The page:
COLUMBUS – Failure of the U.S. Senate to hold a hearing on Merrick Garland’s nomination to the U.S. Supreme Court “skews the balance of power that was carefully and wisely set by our nation’s founders,’’ according to an analysis prepared by Ohio Tenth District Court of Appeals Judge Jennifer Brunner.
“The stated refusal of the U.S. Senate to hold hearings on the President’s nomination … is a classic separation of powers dispute,’’ Brunner wrote. “The continued refusal of the U.S. Senate to do its job may extend beyond being characterized as a dispute, but rather, become a Constitutional crisis, and thereby … become a heightened crisis of confidence of the American people in their government.’’
The purpose of the 41-page paper, she said, is to equip the public with the tools needed to judge for itself and decide “what is fair and reasonable behavior when two branches of the government are in conflict, especially when one needs the other to carry out a constitutionally required act for the benefit of its people.’’
The Constitution requires Presidents to nominate Supreme Court justices but justices cannot officially join the court without Senate confirmation.
Part constitutional analysis, part history lesson, Brunner compares Senate leaders’ current pledge to block anyone President Obama nominates to the high court to the 1995-1996 government shutdown during President Bill Clinton’s tenure. In both instances, the public recognized the partisan gamesmanship but simply wanted a functioning government.
To make her case, Brunner takes us back to Clinton’s 1996 State of the State address during which he introduced Congress, and the American people, to Richard Dean.
Dean was an unassuming middle-aged man – a 49-year old veteran who had served in Vietnam and then gone back to work for the Social Security’s Oklahoma City office where he’d been for the past 22 years. When the bomb went off, he went back to into the burning building four times and ended up saving three of his co-workers and bringing out one dead body. After Clinton told his story with cameras fixed on a quiet Mr. Dean sitting next to the Hillary, the entire chamber burst into applause.
When it died down Clinton said:
But Richard Dean’s story doesn’t end there. This last November, he was forced out of his office when the government shut down. And the second time the government shut down he continued helping Social Security recipients, but he was working without pay. On behalf of Richard Dean and his family, and all the other people who are out there working every day doing a good job for the American people, I challenge all of you in this Chamber: Never, ever shut the federal government down again.”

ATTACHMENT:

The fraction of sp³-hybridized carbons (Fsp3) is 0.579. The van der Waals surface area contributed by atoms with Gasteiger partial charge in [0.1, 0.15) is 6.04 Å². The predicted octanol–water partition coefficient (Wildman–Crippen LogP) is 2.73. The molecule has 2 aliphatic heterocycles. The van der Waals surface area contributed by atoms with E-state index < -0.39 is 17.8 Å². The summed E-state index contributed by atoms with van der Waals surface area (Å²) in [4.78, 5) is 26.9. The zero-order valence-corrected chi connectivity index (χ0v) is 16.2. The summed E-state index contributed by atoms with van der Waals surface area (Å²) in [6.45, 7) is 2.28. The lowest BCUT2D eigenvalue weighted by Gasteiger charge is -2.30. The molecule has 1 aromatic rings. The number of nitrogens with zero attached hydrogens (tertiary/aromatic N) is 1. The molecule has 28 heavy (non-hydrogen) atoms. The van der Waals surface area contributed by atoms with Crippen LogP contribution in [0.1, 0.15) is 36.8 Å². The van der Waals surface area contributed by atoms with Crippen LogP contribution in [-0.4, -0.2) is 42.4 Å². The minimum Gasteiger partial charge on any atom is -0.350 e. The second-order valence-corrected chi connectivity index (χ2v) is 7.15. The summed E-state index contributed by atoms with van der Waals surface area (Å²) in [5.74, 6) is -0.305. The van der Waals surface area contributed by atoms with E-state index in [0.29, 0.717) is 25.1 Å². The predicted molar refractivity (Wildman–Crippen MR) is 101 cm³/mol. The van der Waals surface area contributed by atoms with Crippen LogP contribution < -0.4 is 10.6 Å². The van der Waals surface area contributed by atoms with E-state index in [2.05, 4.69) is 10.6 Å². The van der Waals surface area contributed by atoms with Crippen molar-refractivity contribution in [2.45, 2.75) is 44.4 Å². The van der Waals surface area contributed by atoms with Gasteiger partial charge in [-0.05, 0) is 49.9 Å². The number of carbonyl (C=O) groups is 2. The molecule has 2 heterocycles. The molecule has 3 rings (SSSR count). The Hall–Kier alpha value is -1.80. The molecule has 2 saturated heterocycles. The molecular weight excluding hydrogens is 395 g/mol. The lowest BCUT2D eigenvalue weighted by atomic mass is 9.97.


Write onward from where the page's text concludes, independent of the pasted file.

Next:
As the paper notes, Judge Garland served as a federal prosecutor in the Oklahoma City bombing case and he often characterizes that act of terrorism as growing out of a lack of respect for the “rule of law.’’
In addition to the history lesson on Richard Dean, Brunner’s “Why the American Public Wants Nine Justices on the U.S. Supreme Court in 2016,’’ is filled with statistics and insights: Judge Garland was confirmed to the D.C. Circuit, the second-highest court in the land, with votes from a majority of Democrats and a majority of Republicans; the Senate has confirmed 123 Supreme Court nominees; George Washington holds the record for the most nominations (13); Jimmy Carter had 0 court nominees; in 1925, the Senate for the first time summoned a Supreme Court nominee to testify before the Judiciary Committee.
If GOP leaders continue to block Garland, the court faces likely 4 to 4 tie votes based on its current ideological makeup, and an eight-member court for many months. Garland’s appointment would expire at the end of this year’s Senate session, and a new President would not take office until the third week of January 2017.
In case members of the public want to contact members of the Senate Judiciary Committee, Brunner lists them all – phone numbers included.
Please give them a call, or call Ohio Sen. Rob Portman. He believes that the vacancy should be filled by the next President. Reach him here: (614) 469-6774